Bearding the Capability Deprivation Machine: The Pedagogical Deal for Post-apartheid Young South Africa


Higher education
teaching and learning
race and class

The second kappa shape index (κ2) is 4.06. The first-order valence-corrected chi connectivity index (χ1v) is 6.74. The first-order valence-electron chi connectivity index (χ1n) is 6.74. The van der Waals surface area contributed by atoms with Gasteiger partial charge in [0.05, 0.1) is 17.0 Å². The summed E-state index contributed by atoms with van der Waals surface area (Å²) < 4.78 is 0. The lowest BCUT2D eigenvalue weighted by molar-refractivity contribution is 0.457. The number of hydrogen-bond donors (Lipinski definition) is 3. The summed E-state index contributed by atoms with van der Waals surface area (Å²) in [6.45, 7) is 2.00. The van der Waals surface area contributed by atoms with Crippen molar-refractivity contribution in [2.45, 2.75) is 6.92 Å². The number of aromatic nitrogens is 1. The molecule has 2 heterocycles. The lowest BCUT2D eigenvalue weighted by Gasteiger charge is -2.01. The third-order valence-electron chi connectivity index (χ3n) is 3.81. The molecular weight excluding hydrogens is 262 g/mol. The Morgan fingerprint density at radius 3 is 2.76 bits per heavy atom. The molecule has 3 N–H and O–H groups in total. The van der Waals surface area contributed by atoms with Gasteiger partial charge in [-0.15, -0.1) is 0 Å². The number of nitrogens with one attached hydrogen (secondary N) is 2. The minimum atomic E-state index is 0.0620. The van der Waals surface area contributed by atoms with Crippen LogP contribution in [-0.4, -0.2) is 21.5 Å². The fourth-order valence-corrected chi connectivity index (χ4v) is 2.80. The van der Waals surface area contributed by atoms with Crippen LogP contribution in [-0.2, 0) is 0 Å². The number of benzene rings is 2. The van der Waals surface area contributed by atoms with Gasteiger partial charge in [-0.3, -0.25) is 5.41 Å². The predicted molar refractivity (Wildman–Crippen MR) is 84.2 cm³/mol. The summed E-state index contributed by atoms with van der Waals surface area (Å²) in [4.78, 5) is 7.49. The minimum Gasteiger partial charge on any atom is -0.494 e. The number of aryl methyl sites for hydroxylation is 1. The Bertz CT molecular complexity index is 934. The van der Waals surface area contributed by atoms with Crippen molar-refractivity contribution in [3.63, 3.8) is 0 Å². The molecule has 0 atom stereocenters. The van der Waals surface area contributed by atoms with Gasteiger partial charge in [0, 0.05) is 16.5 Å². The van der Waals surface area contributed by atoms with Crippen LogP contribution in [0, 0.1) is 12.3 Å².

The purpose of this essay is to reflect on how we in South Africa are managing the task of higher education in an environment marked by poverty. The paper makes the argument that the question of how to proceed when considering the relationship between the phenomenon of poverty and the experience of education is regularly resolved through invoking the syllogism that increased levels of education will bring about increased levels of income. Drawing on Sen and his ideas of capability deprivation, it is contended here that income-deprivation ideas by themselves do not adequately encompass the full complexity of how deprivation works. The approach taken here, therefore, is different. It works with the proposition that education needs to respond to the full range of social, cultural and other inhibiting factors with respect to the development of capabilities. Positing, therefore, the contention that human beings need to flourish in all the areas of their social lives and not just the space of work, the paper argues for the need to develop an education system that works with capabilities that are valuable in the full range of social spaces young South Africans inhabit. Using this introduction as a point of departure, the paper begins with an attempt at characterising the phenomenon of poverty and then moves on to look at the challenges the sector faces in teaching and learning with respect to it. Thereafter it provides an overview of the sector’s responses to these challenges and finally, drawing on the idea of capability deprivation, makes a critical assessment of these responses.


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